“The two chambers of Congress are doing this right now as is their right and duty but the President would pre-empt them with these assailed EOs for how many billions of reasons and for what urgent purposes only his ruling party knows – although the farmers have their 2016 suspicions,” he said.

Meanwhile, Agriculture Secretary Proceso Alcala said that the government is now expediting the passage of a bill that will have a more permanent effect to marginalize coconut farmers in the country.

Alcala said that they are now work with the Senate Agriculture and Committee, headed by Senator Cynthia Villar, for the crafting of a law that would ensure proper disposal of the controversial coco levy fund.

“The law will ensure that the coco levy fund will directly benefit the 3.5 million strong coconut farmers. We want to be sure with utilization of the funds,” Alcala said.

Under the proposed bill, the DA chief said that the coco levy money would be used as a perpetual trust fund that will finance the long-term development of the industry.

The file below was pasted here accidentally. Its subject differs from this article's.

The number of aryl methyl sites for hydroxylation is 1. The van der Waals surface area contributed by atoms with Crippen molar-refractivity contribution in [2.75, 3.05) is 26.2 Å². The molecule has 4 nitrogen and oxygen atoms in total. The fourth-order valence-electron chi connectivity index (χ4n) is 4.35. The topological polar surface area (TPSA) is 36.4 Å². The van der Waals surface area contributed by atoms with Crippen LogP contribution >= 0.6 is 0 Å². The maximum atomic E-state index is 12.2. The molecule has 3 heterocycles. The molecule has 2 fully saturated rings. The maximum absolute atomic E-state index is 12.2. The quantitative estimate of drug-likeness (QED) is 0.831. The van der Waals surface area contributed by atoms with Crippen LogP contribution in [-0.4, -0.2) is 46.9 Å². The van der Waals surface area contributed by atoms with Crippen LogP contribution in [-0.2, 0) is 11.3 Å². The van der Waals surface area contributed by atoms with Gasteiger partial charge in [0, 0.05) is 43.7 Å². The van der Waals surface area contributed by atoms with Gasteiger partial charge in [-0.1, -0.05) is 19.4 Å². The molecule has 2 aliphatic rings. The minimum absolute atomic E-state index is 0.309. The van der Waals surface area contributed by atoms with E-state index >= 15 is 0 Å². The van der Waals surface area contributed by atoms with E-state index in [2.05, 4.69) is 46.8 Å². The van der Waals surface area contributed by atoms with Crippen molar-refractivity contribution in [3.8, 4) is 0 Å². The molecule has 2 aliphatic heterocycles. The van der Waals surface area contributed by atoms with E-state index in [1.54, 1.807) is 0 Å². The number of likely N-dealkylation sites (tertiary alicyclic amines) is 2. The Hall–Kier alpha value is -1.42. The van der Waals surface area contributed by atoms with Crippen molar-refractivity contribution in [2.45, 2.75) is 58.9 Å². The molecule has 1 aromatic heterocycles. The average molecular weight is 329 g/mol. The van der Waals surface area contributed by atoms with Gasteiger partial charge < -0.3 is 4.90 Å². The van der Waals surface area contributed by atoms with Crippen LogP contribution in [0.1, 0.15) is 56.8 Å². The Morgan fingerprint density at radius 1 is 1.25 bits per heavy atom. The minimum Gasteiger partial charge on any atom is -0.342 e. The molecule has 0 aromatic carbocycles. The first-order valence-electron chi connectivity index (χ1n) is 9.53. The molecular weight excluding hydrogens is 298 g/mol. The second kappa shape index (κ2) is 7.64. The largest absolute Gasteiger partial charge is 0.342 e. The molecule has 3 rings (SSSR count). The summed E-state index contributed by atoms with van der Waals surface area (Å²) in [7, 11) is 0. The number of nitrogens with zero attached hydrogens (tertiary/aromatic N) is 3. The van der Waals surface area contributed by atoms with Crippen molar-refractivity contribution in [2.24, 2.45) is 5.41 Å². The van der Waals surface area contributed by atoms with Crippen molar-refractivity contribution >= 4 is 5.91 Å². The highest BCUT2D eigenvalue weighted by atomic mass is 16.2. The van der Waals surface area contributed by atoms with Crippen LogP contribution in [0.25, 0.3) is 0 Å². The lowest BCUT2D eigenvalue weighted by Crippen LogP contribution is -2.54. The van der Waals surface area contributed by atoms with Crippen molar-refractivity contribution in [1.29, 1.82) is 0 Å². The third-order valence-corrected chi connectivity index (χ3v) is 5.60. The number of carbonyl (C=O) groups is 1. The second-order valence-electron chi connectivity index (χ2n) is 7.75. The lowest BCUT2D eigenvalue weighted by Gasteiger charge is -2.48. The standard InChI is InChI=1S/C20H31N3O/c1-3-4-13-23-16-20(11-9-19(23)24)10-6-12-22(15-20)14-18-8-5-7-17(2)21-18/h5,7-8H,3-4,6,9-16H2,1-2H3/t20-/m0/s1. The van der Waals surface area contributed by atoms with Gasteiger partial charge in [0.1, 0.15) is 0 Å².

Alcala said that various programs were already in the pipeline, including the creation of a credit program to be used as working capital for business involving the production of copra and other bi-products and self-liquidating projects; educational scholarships for farmers kin; research and development; and insurance and health maintenance coverage.
“Kung ano ang gusto ng mga magsasaka, iyon po ang isinama naming sa pagbuo ng batas,” he added.

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2 Comments